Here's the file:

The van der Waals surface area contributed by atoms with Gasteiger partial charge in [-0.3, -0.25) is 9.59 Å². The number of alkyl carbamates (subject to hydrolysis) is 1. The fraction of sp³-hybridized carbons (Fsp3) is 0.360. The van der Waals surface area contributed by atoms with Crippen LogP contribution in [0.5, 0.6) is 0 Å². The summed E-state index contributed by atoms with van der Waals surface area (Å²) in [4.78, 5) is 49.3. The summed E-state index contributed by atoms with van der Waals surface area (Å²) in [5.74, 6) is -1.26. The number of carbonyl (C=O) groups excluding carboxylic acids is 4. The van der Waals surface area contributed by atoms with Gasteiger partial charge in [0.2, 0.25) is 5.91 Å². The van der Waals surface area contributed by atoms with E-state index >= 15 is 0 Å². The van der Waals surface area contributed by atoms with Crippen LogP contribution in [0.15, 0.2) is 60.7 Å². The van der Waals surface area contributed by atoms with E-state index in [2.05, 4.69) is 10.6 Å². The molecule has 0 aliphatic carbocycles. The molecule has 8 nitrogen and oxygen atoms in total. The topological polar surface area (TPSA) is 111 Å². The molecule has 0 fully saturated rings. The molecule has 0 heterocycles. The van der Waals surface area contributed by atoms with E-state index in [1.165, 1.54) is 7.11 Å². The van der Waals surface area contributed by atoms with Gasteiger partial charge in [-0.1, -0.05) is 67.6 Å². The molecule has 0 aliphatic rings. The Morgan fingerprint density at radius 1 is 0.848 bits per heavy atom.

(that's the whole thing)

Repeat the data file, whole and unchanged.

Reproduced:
The van der Waals surface area contributed by atoms with Gasteiger partial charge in [-0.3, -0.25) is 9.59 Å². The number of alkyl carbamates (subject to hydrolysis) is 1. The fraction of sp³-hybridized carbons (Fsp3) is 0.360. The van der Waals surface area contributed by atoms with Crippen LogP contribution in [0.5, 0.6) is 0 Å². The summed E-state index contributed by atoms with van der Waals surface area (Å²) in [4.78, 5) is 49.3. The summed E-state index contributed by atoms with van der Waals surface area (Å²) in [5.74, 6) is -1.26. The number of carbonyl (C=O) groups excluding carboxylic acids is 4. The van der Waals surface area contributed by atoms with Gasteiger partial charge in [0.2, 0.25) is 5.91 Å². The van der Waals surface area contributed by atoms with E-state index >= 15 is 0 Å². The van der Waals surface area contributed by atoms with Crippen LogP contribution in [0.15, 0.2) is 60.7 Å². The van der Waals surface area contributed by atoms with E-state index in [2.05, 4.69) is 10.6 Å². The molecule has 0 aliphatic carbocycles. The molecule has 8 nitrogen and oxygen atoms in total. The topological polar surface area (TPSA) is 111 Å². The molecule has 0 fully saturated rings. The molecule has 0 heterocycles. The van der Waals surface area contributed by atoms with E-state index in [1.165, 1.54) is 7.11 Å². The van der Waals surface area contributed by atoms with Gasteiger partial charge in [-0.1, -0.05) is 67.6 Å². The molecule has 0 aliphatic rings. The Morgan fingerprint density at radius 1 is 0.848 bits per heavy atom.